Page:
confused by having to handle so much good advice, and did
not quite know when to listen. This insight, however, did
not result in their assisting Kristin to move beyond this
COORDINATION AND THE CLUSTER
What do we see when looking at this cluster of workers and
agencies from the perspective of efficiency? This is an "it
depends " question. If we start with Kristin and the
problems she presented, we can ask: Did the input:
- Take care of immediate financial problems? Yes.
- Reduce anxiety? Most likely not.
- Connect with social network? No.
- Bring her closer to parents? Given minimal attention.
- Provide Kristin with education? Plans were made for her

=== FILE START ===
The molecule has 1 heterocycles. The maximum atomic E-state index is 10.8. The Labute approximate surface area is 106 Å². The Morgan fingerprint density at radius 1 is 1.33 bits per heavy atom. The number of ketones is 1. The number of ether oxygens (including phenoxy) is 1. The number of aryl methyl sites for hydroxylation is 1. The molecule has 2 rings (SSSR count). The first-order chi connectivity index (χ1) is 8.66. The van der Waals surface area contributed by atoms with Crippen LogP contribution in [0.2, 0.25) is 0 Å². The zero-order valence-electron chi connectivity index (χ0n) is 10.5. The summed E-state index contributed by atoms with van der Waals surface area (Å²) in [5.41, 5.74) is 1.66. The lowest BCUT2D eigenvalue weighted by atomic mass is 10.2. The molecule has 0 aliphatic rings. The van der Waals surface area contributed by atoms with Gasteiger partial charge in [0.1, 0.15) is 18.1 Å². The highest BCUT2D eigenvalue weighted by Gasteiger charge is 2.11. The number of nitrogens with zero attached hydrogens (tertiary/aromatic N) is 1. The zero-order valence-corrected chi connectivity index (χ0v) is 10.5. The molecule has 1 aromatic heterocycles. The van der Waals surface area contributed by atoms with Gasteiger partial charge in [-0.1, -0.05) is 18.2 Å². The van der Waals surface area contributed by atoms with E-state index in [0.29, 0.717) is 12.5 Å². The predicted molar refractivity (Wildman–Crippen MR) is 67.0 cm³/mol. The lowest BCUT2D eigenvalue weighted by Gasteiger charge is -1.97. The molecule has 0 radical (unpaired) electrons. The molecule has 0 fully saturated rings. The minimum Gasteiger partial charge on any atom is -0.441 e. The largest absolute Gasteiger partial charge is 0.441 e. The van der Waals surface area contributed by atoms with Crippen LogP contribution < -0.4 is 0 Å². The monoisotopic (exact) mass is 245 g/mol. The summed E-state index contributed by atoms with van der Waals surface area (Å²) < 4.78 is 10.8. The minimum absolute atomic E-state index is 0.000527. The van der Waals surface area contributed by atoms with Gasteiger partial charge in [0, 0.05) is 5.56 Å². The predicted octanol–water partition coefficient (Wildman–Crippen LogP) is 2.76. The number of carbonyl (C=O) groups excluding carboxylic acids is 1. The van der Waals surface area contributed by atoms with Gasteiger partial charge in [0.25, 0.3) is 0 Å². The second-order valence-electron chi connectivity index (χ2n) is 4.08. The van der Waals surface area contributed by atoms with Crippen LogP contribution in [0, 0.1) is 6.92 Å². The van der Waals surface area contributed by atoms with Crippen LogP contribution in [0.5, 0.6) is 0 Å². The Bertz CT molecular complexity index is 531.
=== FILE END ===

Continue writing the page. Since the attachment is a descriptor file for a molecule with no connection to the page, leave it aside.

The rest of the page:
to reenter the school/system.
- Move closer to employment and financial self-support? Long
- Reduce alcohol consumption? Not known.
- Prevent suicide? Short term - yes; long term, not known.
The severity of
these problems differed, to Kristin, and to each worker. The
time and investment each would need differed, as did available
resources such as knowledge, skills, and time. These resources
were limited at all the agencies. What is a worker to do when
facing a similar client and her troubles and problems?
time with Kristin and gave her attention. An extensive public
network was created. Kristin felt that workers understood
her situation and responded more adequately than her friends
and family. The latter either stayed away or took over. The
seemingly extensive agency involvement influenced her chance
of gaining access to scarce services, like the Mental Health
Center where priority might have been given to others who
did not have as complex a public services network.
Kristin was not
given a choice with whom to work. She was not assisted in
moving away from and beyond services involved. The cluster
emerged unplanned out of day-to-day responses to her needs